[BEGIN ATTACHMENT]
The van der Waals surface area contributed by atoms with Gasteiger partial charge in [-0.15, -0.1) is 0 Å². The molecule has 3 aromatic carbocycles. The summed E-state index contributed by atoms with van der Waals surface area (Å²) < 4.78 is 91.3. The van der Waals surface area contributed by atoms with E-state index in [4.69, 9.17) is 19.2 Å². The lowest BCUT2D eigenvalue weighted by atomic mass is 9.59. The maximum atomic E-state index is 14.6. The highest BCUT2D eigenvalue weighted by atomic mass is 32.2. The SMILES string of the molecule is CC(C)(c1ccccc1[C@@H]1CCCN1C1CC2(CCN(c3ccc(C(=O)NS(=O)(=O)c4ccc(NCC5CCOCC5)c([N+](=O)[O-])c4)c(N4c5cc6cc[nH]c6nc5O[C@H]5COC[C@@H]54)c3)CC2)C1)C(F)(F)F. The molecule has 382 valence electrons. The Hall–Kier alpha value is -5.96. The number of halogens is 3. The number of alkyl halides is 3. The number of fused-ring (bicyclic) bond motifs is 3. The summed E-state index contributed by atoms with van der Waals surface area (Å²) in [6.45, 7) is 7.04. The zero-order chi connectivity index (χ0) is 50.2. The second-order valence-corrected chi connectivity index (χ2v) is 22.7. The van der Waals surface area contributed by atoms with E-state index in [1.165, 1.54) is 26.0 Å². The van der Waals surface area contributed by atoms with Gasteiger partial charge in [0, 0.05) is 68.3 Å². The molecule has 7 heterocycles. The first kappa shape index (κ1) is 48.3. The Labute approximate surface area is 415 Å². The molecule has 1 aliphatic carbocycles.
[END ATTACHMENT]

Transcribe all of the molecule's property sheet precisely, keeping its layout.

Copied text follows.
The van der Waals surface area contributed by atoms with Gasteiger partial charge in [-0.15, -0.1) is 0 Å². The molecule has 3 aromatic carbocycles. The summed E-state index contributed by atoms with van der Waals surface area (Å²) < 4.78 is 91.3. The van der Waals surface area contributed by atoms with E-state index in [4.69, 9.17) is 19.2 Å². The lowest BCUT2D eigenvalue weighted by atomic mass is 9.59. The maximum atomic E-state index is 14.6. The highest BCUT2D eigenvalue weighted by atomic mass is 32.2. The SMILES string of the molecule is CC(C)(c1ccccc1[C@@H]1CCCN1C1CC2(CCN(c3ccc(C(=O)NS(=O)(=O)c4ccc(NCC5CCOCC5)c([N+](=O)[O-])c4)c(N4c5cc6cc[nH]c6nc5O[C@H]5COC[C@@H]54)c3)CC2)C1)C(F)(F)F. The molecule has 382 valence electrons. The Hall–Kier alpha value is -5.96. The number of halogens is 3. The number of alkyl halides is 3. The number of fused-ring (bicyclic) bond motifs is 3. The summed E-state index contributed by atoms with van der Waals surface area (Å²) in [6.45, 7) is 7.04. The zero-order chi connectivity index (χ0) is 50.2. The second-order valence-corrected chi connectivity index (χ2v) is 22.7. The van der Waals surface area contributed by atoms with E-state index in [1.165, 1.54) is 26.0 Å². The van der Waals surface area contributed by atoms with Gasteiger partial charge in [0, 0.05) is 68.3 Å². The molecule has 7 heterocycles. The first kappa shape index (κ1) is 48.3. The Labute approximate surface area is 415 Å². The molecule has 1 aliphatic carbocycles.